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Oncoimmunology. 2018 Feb 8;7(4):e1341032. doi: 10.1080/2162402X.2017.1341032. eCollection 2018.

Tailoring CD19xCD3-DART exposure enhances T-cells to eradication of B-cell neoplasms.

Author information

1
Molecular Biotechnology Center, University of Torino, Italy, and Center for Experimental Research and Medical Studies (CeRMS), University of Torino, Torino, Italy.
2
Department of Molecular Biotechnology and Health Science and Center for Experimental Research and Medical Studies (CeRMS), University of Torino, Torino, Italy.
3
Department of Pathology and Laboratory Medicine, Weill Cornell Medicine, New York, NY, USA.
4
Department of Medical Sciences, University of Torino, Torino, Italy; Flow Cytometry and Cell Sorting Facility, Human Genetics Foundation, Torino, Italy.
5
Division of Hematology, Department of Cellular Biotechnologies and Hematology, "Sapienza" University, Rome, Italy.
6
University Division of Hematology and Cell Therapy, University of Torino, Ospedale Mauriziano, Torino, Italy.
7
Institute for Computational Biomedicine, Department of Physiology and Biophysics, Weill Cornell Medical College, 1300 York Avenue, New York, New York, USA[2] Institute for Precision Medicine, Weill Cornell Medical College, 1300 York Avenue, New York, New York, USA.
8
MacroGenics Inc., 9640 Medical Center Drive, Rockville, MD, USA.
9
MacroGenics Inc., 9704 Medical Center Drive, Rockville, MD, USA.
10
Department of Pathology, NYU Cancer Center, New York University School of Medicine, New York, NY.

Abstract

Many patients with B-cell malignancies can be successfully treated, although tumor eradication is rarely achieved. T-cell-directed killing of tumor cells using engineered T-cells or bispecific antibodies is a promising approach for the treatment of hematologic malignancies. We investigated the efficacy of CD19xCD3 DART bispecific antibody in a broad panel of human primary B-cell malignancies. The CD19xCD3 DART identified 2 distinct subsets of patients, in which the neoplastic lymphocytes were eliminated with rapid or slow kinetics. Delayed responses were always overcome by a prolonged or repeated DART exposure. Both CD4 and CD8 effector cytotoxic cells were generated, and DART-mediated killing of CD4+ cells into cytotoxic effectors required the presence of CD8+ cells. Serial exposures to DART led to the exponential expansion of CD4 + and CD8 + cells and to the sequential ablation of neoplastic cells in absence of a PD-L1-mediated exhaustion. Lastly, patient-derived neoplastic B-cells (B-Acute Lymphoblast Leukemia and Diffuse Large B Cell Lymphoma) could be proficiently eradicated in a xenograft mouse model by DART-armed cytokine induced killer (CIK) cells. Collectively, patient tailored DART exposures can result in the effective elimination of CD19 positive leukemia and B-cell lymphoma and the association of bispecific antibodies with unmatched CIK cells represents an effective modality for the treatment of CD19 positive leukemia/lymphoma.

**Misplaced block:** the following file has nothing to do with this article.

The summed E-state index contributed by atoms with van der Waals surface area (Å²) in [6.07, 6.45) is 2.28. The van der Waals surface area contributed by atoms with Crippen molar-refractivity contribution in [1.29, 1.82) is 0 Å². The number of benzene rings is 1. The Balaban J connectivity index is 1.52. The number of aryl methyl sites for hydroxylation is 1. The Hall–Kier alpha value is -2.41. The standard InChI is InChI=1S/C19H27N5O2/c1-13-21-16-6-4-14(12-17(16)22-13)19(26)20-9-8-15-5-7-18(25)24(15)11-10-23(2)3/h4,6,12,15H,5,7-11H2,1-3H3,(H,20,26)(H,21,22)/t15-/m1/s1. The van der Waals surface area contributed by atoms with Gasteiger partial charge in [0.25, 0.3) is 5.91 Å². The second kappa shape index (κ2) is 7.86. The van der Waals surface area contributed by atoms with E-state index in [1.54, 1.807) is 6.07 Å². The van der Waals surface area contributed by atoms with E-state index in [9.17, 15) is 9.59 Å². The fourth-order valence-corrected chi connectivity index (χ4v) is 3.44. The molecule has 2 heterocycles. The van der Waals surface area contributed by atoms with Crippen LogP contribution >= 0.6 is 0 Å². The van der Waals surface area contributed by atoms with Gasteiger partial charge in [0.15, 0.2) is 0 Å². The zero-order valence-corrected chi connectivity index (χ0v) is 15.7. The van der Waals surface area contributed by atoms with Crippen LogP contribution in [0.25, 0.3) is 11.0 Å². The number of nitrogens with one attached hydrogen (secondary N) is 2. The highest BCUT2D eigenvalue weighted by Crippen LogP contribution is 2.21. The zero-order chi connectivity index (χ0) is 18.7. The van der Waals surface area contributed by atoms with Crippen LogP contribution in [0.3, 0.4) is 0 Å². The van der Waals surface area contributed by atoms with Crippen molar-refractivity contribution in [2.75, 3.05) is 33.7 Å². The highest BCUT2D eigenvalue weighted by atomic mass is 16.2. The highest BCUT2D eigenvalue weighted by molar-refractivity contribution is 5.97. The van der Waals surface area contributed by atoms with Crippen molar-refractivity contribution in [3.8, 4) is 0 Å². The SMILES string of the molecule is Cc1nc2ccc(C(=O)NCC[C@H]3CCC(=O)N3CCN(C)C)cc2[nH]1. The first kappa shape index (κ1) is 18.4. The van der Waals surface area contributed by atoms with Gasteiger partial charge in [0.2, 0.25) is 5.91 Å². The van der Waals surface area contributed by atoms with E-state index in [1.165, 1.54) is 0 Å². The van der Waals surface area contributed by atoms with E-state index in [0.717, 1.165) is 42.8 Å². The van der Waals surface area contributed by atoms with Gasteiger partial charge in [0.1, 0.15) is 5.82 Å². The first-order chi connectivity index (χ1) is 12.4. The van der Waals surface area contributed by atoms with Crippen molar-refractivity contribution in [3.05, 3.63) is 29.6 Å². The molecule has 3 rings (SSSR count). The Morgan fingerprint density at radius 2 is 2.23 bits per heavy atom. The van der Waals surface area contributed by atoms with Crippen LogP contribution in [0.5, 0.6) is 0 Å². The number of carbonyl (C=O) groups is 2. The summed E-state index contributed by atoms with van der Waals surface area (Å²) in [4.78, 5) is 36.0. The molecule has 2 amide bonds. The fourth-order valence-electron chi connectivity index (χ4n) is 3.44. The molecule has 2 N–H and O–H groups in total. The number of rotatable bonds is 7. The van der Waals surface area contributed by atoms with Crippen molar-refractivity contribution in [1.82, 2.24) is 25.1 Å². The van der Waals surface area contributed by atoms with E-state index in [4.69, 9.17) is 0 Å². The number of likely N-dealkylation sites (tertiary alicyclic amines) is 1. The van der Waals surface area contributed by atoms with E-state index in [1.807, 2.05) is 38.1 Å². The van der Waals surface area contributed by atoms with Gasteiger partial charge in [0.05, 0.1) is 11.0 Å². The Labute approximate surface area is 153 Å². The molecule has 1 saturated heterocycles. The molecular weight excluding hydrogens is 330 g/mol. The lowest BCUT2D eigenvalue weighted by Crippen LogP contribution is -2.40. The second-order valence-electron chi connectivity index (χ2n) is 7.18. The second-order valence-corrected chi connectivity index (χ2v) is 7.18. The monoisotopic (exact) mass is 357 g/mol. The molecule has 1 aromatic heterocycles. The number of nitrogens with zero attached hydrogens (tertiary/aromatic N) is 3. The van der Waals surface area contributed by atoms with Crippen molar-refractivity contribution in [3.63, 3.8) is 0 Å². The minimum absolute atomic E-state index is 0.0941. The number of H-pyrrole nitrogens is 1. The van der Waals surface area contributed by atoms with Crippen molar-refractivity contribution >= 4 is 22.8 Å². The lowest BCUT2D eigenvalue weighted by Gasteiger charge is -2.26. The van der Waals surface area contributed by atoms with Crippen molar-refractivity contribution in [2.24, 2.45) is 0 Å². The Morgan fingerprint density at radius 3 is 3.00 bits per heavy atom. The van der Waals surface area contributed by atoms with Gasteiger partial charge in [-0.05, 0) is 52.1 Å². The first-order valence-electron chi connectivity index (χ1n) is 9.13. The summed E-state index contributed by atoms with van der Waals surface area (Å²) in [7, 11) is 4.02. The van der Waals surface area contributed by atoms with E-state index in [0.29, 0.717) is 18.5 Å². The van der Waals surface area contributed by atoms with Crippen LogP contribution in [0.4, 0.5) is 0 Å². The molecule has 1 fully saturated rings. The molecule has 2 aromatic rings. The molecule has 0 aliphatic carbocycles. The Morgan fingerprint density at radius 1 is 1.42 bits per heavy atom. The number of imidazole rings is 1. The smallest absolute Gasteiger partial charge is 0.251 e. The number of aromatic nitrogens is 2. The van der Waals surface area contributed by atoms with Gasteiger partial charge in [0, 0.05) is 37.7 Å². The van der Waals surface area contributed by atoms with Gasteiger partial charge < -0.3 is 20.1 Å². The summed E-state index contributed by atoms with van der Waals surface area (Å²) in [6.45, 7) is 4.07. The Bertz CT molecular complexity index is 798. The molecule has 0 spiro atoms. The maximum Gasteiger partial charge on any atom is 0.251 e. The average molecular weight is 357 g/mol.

KEYWORDS:

B-cell malignancies; CIK cells; DART CD19xCD3; PDTX; bispecific antibodies

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